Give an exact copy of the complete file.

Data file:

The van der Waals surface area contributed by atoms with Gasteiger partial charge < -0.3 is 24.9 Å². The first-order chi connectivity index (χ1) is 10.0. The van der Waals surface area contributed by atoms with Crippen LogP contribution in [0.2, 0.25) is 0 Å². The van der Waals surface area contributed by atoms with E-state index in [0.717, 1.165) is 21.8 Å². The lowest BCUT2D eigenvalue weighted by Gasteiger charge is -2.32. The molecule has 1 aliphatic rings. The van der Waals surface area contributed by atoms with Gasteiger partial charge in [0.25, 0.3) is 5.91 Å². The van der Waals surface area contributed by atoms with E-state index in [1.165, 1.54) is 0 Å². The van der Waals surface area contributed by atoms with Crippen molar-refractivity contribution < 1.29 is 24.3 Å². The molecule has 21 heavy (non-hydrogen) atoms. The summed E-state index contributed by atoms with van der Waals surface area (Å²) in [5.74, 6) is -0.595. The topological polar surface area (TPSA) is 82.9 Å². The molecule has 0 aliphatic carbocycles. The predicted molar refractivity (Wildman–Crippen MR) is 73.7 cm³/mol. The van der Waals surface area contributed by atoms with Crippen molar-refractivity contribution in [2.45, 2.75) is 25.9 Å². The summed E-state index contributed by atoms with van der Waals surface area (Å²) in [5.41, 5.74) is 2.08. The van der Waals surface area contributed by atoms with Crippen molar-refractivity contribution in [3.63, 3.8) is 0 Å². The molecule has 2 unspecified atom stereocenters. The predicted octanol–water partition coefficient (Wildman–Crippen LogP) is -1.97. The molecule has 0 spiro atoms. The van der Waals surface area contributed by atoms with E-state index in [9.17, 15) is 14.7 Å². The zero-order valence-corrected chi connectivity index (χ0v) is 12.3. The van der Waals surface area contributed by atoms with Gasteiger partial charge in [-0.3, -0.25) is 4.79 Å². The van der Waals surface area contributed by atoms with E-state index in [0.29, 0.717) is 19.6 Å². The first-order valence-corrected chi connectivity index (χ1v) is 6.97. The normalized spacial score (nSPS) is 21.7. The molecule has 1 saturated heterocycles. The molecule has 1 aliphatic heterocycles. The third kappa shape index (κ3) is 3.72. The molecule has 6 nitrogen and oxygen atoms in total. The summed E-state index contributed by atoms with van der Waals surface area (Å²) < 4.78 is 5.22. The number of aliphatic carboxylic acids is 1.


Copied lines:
The van der Waals surface area contributed by atoms with Gasteiger partial charge < -0.3 is 24.9 Å². The first-order chi connectivity index (χ1) is 10.0. The van der Waals surface area contributed by atoms with Crippen LogP contribution in [0.2, 0.25) is 0 Å². The van der Waals surface area contributed by atoms with E-state index in [0.717, 1.165) is 21.8 Å². The lowest BCUT2D eigenvalue weighted by Gasteiger charge is -2.32. The molecule has 1 aliphatic rings. The van der Waals surface area contributed by atoms with Gasteiger partial charge in [0.25, 0.3) is 5.91 Å². The van der Waals surface area contributed by atoms with E-state index in [1.165, 1.54) is 0 Å². The van der Waals surface area contributed by atoms with Crippen molar-refractivity contribution < 1.29 is 24.3 Å². The molecule has 21 heavy (non-hydrogen) atoms. The summed E-state index contributed by atoms with van der Waals surface area (Å²) in [5.74, 6) is -0.595. The topological polar surface area (TPSA) is 82.9 Å². The molecule has 0 aliphatic carbocycles. The predicted molar refractivity (Wildman–Crippen MR) is 73.7 cm³/mol. The van der Waals surface area contributed by atoms with Crippen molar-refractivity contribution in [2.45, 2.75) is 25.9 Å². The summed E-state index contributed by atoms with van der Waals surface area (Å²) in [5.41, 5.74) is 2.08. The van der Waals surface area contributed by atoms with Crippen molar-refractivity contribution in [3.63, 3.8) is 0 Å². The molecule has 2 unspecified atom stereocenters. The predicted octanol–water partition coefficient (Wildman–Crippen LogP) is -1.97. The molecule has 0 spiro atoms. The van der Waals surface area contributed by atoms with E-state index in [9.17, 15) is 14.7 Å². The zero-order valence-corrected chi connectivity index (χ0v) is 12.3. The van der Waals surface area contributed by atoms with Gasteiger partial charge in [-0.3, -0.25) is 4.79 Å². The van der Waals surface area contributed by atoms with E-state index in [0.29, 0.717) is 19.6 Å². The first-order valence-corrected chi connectivity index (χ1v) is 6.97. The normalized spacial score (nSPS) is 21.7. The molecule has 1 saturated heterocycles. The molecule has 1 aliphatic heterocycles. The third kappa shape index (κ3) is 3.72. The molecule has 6 nitrogen and oxygen atoms in total. The summed E-state index contributed by atoms with van der Waals surface area (Å²) < 4.78 is 5.22. The number of aliphatic carboxylic acids is 1.